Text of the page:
A note about The Cuddlywumps Chronicles

This blog is written and maintained by Miss Cuddlywumps, a fluffy-tailed calico cat who is both classically educated and familiar with mysteries. Comments or complaints should be addressed to Miss C rather than to author Roby Sweet. Ms. Sweet accepts no responsibility for Miss C's opinions.

Monday, September 15, 2014

A Tabby, a Bookmobile, and a Murder



Miss Cuddlywumps reviews Tailing a Tabby by Laurie Cass


I think I would like to be Eddie the cat for a day. Because Eddie, the titular tabby of Laurie Cass’s new book, is not your average sleep-in-a-sun-puddle type of cat. Eddie is a bookmobile cat, although technically he isn’t supposed to be.

Eddie lives with one Minnie Hamilton, a.k.a. “the Bookmobile Lady.” As you may have guessed, Minnie is a librarian who drives her library’s bookmobile. Also she lives on a houseboat for part of the year, which is yet another reason I would like to be Eddie for a day. Eddie rides along on the bookmobile route and is a big hit with the patrons. Unfortunately, Minnie’s boss is a stick-in-the-mud type who would suffer some sort of personal explosion if he found out there was a cat in the bookmobile.

Now, you wouldn’t think that driving a bookmobile would be full of risk and intrigue, but that is exactly the turn things take for Minnie and Eddie one day when a frantic woman runs in front of their vehicle, waving her arms and shouting. Her husband is having a stroke, she says. Can Minnie help?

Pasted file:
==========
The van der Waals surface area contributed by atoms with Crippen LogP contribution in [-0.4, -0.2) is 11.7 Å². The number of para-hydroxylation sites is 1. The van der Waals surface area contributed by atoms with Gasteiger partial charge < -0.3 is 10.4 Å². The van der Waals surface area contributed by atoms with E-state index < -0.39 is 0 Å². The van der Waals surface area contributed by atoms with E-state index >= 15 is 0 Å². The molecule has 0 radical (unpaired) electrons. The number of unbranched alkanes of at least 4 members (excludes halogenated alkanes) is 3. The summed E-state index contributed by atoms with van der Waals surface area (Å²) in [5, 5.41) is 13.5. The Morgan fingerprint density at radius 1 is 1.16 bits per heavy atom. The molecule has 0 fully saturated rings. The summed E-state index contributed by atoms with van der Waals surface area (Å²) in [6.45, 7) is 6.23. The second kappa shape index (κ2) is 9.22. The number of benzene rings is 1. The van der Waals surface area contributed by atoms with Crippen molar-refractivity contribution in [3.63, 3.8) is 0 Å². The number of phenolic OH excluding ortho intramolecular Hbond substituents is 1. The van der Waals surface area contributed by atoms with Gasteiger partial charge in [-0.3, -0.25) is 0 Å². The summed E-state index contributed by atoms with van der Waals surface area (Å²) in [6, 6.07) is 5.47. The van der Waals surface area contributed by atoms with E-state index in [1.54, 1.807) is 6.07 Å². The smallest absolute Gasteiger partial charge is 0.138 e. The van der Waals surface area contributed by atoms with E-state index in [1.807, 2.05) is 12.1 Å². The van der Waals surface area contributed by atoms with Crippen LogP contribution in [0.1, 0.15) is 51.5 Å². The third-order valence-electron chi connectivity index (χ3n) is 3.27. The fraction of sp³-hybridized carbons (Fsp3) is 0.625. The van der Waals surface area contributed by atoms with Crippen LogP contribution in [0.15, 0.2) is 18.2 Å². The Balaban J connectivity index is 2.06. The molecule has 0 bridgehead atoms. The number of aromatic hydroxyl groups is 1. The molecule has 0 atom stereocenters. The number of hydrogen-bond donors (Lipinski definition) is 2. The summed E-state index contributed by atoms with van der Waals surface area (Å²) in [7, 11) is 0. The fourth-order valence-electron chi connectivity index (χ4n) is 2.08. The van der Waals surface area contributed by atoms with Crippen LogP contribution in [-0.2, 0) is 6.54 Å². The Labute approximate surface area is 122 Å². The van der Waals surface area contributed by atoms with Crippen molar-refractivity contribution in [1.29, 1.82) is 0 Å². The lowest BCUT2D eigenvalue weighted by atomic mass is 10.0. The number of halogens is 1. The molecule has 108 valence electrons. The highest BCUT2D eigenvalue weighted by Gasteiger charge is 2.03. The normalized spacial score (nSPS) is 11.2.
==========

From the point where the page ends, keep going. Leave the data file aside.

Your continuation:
Yes Minnie can help, and she does so by putting the stricken man into the bookmobile and driving him at crazy speeds to the hospital. (Surely the stick-in-the-mud boss wouldn’t be happy to know that.) This act earns her the friendship of the patient, who turns out to be famous artist Russell McCade (“Cade”). And when Cade is accused of murder, it is Minnie he and his wife Barb call on for help. The fact that Cade was discovered standing over the body of the murdered woman surely does not look good for him, and the further fact of his recent stroke may not be enough to clear his name. Minnie helps again, unofficially, and soon she has a handful of suspects—a handful that unfortunately still includes Cade.

Aside from the mystery in Tailing a Tabby (which is a good one!), we enjoyed the quality of the writing. Cass’s work is a joy to read, and she always manages to give just enough background detail to put flesh on the story without losing the plot or bogging the reader down. We also enjoyed her use of language, as when Eddie “oozed off the dashboard” (so thoroughly catlike). And, Minnie makes two important observations about life with cats: “(1) A Cat’s Purr Makes Everything Okay and (2) The Cat Always Wins.” This information should be emblazoned on a monument to cats. Also it should be on a t-shirt.

And if that’s not enough, Cass puts her main characters in a bookmobile and a houseboat. Who could resist reading a book about that?

I give Tailing a Tabby an excited


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